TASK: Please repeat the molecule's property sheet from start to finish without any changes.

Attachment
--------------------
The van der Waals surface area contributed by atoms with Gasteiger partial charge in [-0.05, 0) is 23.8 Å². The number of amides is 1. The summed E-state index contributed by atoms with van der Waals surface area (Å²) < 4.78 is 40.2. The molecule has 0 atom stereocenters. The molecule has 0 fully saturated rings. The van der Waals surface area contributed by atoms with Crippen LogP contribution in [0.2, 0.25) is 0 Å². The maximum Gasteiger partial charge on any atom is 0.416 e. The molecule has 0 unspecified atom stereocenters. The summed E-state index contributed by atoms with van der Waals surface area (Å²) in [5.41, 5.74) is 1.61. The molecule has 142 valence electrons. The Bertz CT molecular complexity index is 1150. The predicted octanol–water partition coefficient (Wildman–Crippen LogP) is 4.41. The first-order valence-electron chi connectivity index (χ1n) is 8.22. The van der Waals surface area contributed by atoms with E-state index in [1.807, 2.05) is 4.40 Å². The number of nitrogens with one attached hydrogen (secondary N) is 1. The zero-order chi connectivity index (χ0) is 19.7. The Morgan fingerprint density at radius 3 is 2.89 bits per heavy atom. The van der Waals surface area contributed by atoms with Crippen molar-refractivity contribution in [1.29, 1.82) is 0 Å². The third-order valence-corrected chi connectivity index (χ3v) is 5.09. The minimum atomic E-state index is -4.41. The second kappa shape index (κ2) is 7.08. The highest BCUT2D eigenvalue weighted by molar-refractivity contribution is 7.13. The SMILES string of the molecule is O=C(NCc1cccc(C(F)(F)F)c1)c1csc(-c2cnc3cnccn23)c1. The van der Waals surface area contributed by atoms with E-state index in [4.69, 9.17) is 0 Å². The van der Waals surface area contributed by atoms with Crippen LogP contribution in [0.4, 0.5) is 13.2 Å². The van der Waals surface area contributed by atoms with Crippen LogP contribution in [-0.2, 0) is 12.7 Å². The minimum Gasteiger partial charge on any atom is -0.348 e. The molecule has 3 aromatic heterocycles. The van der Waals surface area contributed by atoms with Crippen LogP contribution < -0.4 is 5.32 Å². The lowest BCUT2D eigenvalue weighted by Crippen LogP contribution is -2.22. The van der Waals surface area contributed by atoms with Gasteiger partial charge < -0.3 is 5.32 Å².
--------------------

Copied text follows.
The van der Waals surface area contributed by atoms with Gasteiger partial charge in [-0.05, 0) is 23.8 Å². The number of amides is 1. The summed E-state index contributed by atoms with van der Waals surface area (Å²) < 4.78 is 40.2. The molecule has 0 atom stereocenters. The molecule has 0 fully saturated rings. The van der Waals surface area contributed by atoms with Crippen LogP contribution in [0.2, 0.25) is 0 Å². The maximum Gasteiger partial charge on any atom is 0.416 e. The molecule has 0 unspecified atom stereocenters. The summed E-state index contributed by atoms with van der Waals surface area (Å²) in [5.41, 5.74) is 1.61. The molecule has 142 valence electrons. The Bertz CT molecular complexity index is 1150. The predicted octanol–water partition coefficient (Wildman–Crippen LogP) is 4.41. The first-order valence-electron chi connectivity index (χ1n) is 8.22. The van der Waals surface area contributed by atoms with E-state index in [1.807, 2.05) is 4.40 Å². The number of nitrogens with one attached hydrogen (secondary N) is 1. The zero-order chi connectivity index (χ0) is 19.7. The Morgan fingerprint density at radius 3 is 2.89 bits per heavy atom. The van der Waals surface area contributed by atoms with Crippen molar-refractivity contribution in [1.29, 1.82) is 0 Å². The third-order valence-corrected chi connectivity index (χ3v) is 5.09. The minimum atomic E-state index is -4.41. The second kappa shape index (κ2) is 7.08. The highest BCUT2D eigenvalue weighted by molar-refractivity contribution is 7.13. The SMILES string of the molecule is O=C(NCc1cccc(C(F)(F)F)c1)c1csc(-c2cnc3cnccn23)c1. The van der Waals surface area contributed by atoms with E-state index in [4.69, 9.17) is 0 Å². The van der Waals surface area contributed by atoms with Crippen LogP contribution in [0.4, 0.5) is 13.2 Å². The van der Waals surface area contributed by atoms with Crippen LogP contribution in [-0.2, 0) is 12.7 Å². The minimum Gasteiger partial charge on any atom is -0.348 e. The molecule has 3 aromatic heterocycles. The van der Waals surface area contributed by atoms with Crippen LogP contribution < -0.4 is 5.32 Å². The lowest BCUT2D eigenvalue weighted by Crippen LogP contribution is -2.22. The van der Waals surface area contributed by atoms with Gasteiger partial charge < -0.3 is 5.32 Å².